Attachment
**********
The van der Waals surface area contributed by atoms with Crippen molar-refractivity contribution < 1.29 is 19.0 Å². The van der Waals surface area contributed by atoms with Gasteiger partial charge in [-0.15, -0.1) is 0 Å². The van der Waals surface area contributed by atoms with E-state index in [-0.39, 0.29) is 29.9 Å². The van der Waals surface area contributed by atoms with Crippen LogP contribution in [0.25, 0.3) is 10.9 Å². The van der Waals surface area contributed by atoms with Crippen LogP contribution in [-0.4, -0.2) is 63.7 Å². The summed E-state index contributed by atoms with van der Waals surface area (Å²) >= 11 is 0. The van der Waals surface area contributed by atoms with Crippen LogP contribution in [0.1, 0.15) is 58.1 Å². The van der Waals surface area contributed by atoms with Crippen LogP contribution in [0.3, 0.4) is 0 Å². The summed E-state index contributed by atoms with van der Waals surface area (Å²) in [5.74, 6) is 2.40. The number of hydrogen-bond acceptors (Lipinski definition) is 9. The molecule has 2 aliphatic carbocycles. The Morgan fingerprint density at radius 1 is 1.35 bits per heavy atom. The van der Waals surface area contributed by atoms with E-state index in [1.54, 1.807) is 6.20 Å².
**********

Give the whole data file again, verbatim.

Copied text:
The van der Waals surface area contributed by atoms with Crippen molar-refractivity contribution < 1.29 is 19.0 Å². The van der Waals surface area contributed by atoms with Gasteiger partial charge in [-0.15, -0.1) is 0 Å². The van der Waals surface area contributed by atoms with E-state index in [-0.39, 0.29) is 29.9 Å². The van der Waals surface area contributed by atoms with Crippen LogP contribution in [0.25, 0.3) is 10.9 Å². The van der Waals surface area contributed by atoms with Crippen LogP contribution in [-0.4, -0.2) is 63.7 Å². The summed E-state index contributed by atoms with van der Waals surface area (Å²) >= 11 is 0. The van der Waals surface area contributed by atoms with Crippen LogP contribution in [0.1, 0.15) is 58.1 Å². The van der Waals surface area contributed by atoms with Crippen LogP contribution in [0.3, 0.4) is 0 Å². The summed E-state index contributed by atoms with van der Waals surface area (Å²) in [5.74, 6) is 2.40. The number of hydrogen-bond acceptors (Lipinski definition) is 9. The molecule has 2 aliphatic carbocycles. The Morgan fingerprint density at radius 1 is 1.35 bits per heavy atom. The van der Waals surface area contributed by atoms with E-state index in [1.54, 1.807) is 6.20 Å².